Onslaught - Generation Antichrist

Onslaught Generation Antichrist cover
Generation Antichrist
AFM Records
One has got to give it up to Nige Rockett for keeping Onslaught going on, in one form or the other, for many years on end and despite all problems that seemed to plague them. Despite Sy Keelers exit from the band and the fact that three out of five members are newly minted on this album, the result is an album that can still stand side by side with any of the band’s post reunion albums. It’s obvious that the eighties heyday of the band is long past, but both the intention and the intensity are there along with the experience of Nige and the enthusiasm of his most recent cohorts, that actually make this concoction work and rather nicely, too.
After a short intro “Rise to Power” things get pretty much under the way, with the cataclysmic hard hitting “Strike Fast, Strike Hard”. Its title is a pretty apt description as the band manages to merge the American band’s ferocity with the German one’s cold but calculated attack in an amalgam, which quickens both, but copies neither. Without being over the top, Onslaught do a much better job than a lot of their peers that either struggle to produce convincing albums or only do so as an excuse to go on tour.
“Bow Down to the Clowns” comes without haste, with a crushing riff and rhythm behind it, obliterating anything in its way, with a chorus that condemns the various people in places of power, with a callousness that’s rather reminiscent of Testament at their best.
“Generation Antichrist” mocks the blind Christian faith that becomes a “cult of personality” trait, with a smart splicing of two different speeches, before it pulverizes everything with its Slayer like intensity. No gods, no masters, no blue haired chicks. Legit!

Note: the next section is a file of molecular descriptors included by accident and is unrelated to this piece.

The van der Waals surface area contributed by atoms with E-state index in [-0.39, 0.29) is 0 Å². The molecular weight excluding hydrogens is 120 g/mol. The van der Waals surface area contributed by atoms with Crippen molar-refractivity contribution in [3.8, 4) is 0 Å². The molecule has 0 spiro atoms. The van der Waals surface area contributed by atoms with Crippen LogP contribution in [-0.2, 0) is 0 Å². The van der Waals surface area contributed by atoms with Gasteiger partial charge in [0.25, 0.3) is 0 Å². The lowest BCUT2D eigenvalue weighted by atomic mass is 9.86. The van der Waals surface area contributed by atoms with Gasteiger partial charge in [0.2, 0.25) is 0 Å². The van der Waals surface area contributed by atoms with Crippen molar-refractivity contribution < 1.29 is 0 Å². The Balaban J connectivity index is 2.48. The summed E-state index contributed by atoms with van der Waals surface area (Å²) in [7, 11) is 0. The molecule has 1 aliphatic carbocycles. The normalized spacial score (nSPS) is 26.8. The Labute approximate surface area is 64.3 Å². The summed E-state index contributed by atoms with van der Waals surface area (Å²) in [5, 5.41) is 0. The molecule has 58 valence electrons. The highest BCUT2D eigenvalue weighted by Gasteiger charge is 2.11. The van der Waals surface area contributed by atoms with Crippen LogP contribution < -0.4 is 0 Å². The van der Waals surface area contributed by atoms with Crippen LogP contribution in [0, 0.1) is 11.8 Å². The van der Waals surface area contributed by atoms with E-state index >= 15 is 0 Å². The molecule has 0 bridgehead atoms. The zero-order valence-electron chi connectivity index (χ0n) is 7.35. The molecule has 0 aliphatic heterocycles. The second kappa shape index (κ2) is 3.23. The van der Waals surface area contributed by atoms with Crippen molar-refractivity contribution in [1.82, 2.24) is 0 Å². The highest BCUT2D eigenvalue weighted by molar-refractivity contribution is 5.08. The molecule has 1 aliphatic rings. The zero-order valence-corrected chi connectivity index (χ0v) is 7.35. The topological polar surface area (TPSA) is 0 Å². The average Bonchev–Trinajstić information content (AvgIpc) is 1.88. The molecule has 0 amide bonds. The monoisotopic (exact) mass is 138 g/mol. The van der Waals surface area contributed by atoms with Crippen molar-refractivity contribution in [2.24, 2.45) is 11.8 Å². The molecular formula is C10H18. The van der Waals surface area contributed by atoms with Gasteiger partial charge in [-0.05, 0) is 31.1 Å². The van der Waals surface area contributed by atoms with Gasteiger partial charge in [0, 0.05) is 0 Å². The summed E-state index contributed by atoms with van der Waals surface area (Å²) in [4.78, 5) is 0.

“All Seeing Eye” feels like the politically charged, slower and more refined cousin of one of Slayer’s biggest hits, but it’s drawing it’s inspiration from the American titans, doesn’t deprive it of its own character, or originality.
Just to rip things up and mosh it a little, the band introduces the somewhat sillier, but fun as hell “Addicted to the Smell of Death” whose title is somehow ironic, considering people’s apathy towards the very exclamation point of life itself… especially when it doesn’t concern them directly.
“Empires Fall” goes once more for a more groovy vibe, but when we say groovy, it’s nothing like the silly “nu-er” grooves that have been forged stateside since the mid-90s that seem to have dragged the entire extreme scene in murky waters,out of which only the most pretentious acts seem to rise. This is the “real deal”. Actually tackling a lyrical theme as “thorny” as they do, is brave and in echoing old school Sepultura among other things, I see no flaw in their approach.
“Religious Suicide” is Slaytanically intense and deliciously anti-religious (mostly anti-christian) with extremely rude lyrics that however the band doesn’t seem to mince their words around. Grande!
Last but not least, the somewhat more rock n’ roll inspired “A Perfect Day to Die”, sounds to my ears like the perfect mix between ‘Head and Venom slightly touched up from when it was introduced as a single last year and… a perfect way to bring the album to a close.
While it doesn’t manage to be comparable with the band’s early output… I guess the style did shift quite a lot back then too… it genuinely stands really well on its own. Onslaught 2020 manages to have something that a lot of their contemporaries have lost long since… intensity and sincerity. And guts…tons of them. No poseurs then!